Alfred P. Hanks was a resident of Mansfield on August 13, 1862 when he enlisted as a Private in Co. D of the 21st Regiment Connecticut Volunteer Infantry; he was severely wounded in the side, June 3, 1864 at Cold Harbor, Virginia.
Following his wounding at Cold Harbor, Alfred Hanks was hospitalized until July 12th when he was granted a furlough. After a grueling journey home, he arrived in Mansfield on the 18th. He recuperated there until he was called back to service on August 13th. Reluctantly, he returned to his regiment, but he was still weak and needed more time to recuperate from his wound. Rather than returning to the line, he was assigned to assist Julian Parker, the Hospital Steward (also from Mansfield). He was discharged for disability May 16, 1865.
The descriptive muster roll of the 21st Regiment Connecticut Volunteer Infantry lists his age as 18 and his occupation as clerk. He is described as 5’ 5” tall with a fair complexion and black hair and dark eyes. His marital status is single.
He was born April 14, 1844 in Mansfield to Frederick F. and Abigail (Page) Hanks. In the 1860 U.S. census in Marlborough, he is a 16 year old clerk in the household of Edwin P. Hanks. He was a clerk in a hotel in East Lyme in 1870 and living in his mother’s household in Marlborough by the 1880 U.S. census. Alfred Hanks was living in Fitch’s Home for Soldiers by 1900, he was a clerk in 1900 and listed as an inmate in 1910 who was Sergeant Major in the institution office; he never married. The Mansfield Historical Society has his diary for 1864 which contains information regarding the regiment’s activities and many stories of his fellow soldiers.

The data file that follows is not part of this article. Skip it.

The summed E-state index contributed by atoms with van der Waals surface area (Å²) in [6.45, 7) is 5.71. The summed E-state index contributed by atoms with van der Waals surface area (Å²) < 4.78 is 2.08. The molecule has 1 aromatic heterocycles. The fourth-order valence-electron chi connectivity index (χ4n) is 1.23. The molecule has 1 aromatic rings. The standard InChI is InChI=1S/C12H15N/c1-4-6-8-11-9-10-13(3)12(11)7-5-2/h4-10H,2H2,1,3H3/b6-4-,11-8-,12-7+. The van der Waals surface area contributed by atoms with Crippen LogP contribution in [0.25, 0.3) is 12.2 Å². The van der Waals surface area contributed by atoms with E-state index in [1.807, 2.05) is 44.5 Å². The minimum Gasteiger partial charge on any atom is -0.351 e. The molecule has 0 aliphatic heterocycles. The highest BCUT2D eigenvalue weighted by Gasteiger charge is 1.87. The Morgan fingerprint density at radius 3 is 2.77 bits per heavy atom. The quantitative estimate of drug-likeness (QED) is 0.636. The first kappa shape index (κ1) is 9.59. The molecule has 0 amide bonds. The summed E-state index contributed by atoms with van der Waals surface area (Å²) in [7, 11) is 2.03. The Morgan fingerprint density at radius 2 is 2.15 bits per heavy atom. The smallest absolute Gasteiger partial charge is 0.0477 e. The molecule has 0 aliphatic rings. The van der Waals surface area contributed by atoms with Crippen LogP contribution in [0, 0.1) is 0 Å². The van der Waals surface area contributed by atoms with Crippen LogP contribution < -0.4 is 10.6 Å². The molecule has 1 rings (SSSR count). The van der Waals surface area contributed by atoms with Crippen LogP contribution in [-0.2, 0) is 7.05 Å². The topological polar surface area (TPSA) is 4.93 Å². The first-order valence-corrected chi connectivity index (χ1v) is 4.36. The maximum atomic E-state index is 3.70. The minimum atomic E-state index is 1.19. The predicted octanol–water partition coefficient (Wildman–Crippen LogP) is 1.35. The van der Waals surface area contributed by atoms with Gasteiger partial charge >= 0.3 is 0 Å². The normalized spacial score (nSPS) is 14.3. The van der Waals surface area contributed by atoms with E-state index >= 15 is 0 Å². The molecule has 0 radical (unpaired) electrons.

On March 5, 1866, he applied for an invalid pension, No.1041,078 that was granted under certificate No. 183,264. According to the list of pensioners on the roll in 1883, he was receiving a monthly pension amount unstated for a gunshot wound in the right side.
Alfred P. Hanks died on December 8, 1916 at the Fitch Soldiers Home in Darien and is buried in Saint Peter’s Cemetery in Hebron, Connecticut.
The Diary of Alfred P. Hank
The following excerpts are from an 1864 diary written by Alfred P. Hanks while he was in service in the Union Army. He re-copied the original diary and enhanced the entries in 1909, while he was residing in the Soldiers’ Home in Noroton Heights, Connecticut. Although this diary covers the year 1864 only, he was in service from August 1862 to May 1865, a period of 2 years, 9 months and 3 days. His diaries for the other years were stolen.
Alfred P. Hanks wrote the following on the first page of this copy of his 1864 diary:
“While looking over the diary pretending to record the events of 1864 while in the army I find that as little time was spent in keeping it as possible. That many events are not given so that anyone else now reading it, would have little or no idea of what it recalls to me as clearly as though but yesterday. So [as I] am doing nothing this winter thought I would rewrite it and record some of the events that may be of interest to others and that are now clear to my mind as then. A diary of the other years while in the army was stolen from a trunk while left in care of a family in 1883.
Soldiers house. Noroton Height, Conn. Feby 3, 1909”
Some Relevant Diary Excerpts
Hanks’ Account of The Battle of Cold Harbor, VA:
“Humphrey of our Co. was hit in the knee and later the leg was amputated and [he] died I think. While lying down in line looking towards the enemy, T.F. Bennett who lay by side of his brother was hit by a ball… This was our first day in the Battle of Cold Harbor Va.”Hank Diary
Hanks’ account of being wounded at Cold Harbor, VA:
“Within half a minute a Musket Ball struck me in the right side & went though my body”Hank Diary
Hanks’ account of being transported to a hospital in Washington, D.C.:
“Recall how near like heaven it seemed to get there”Hank Diary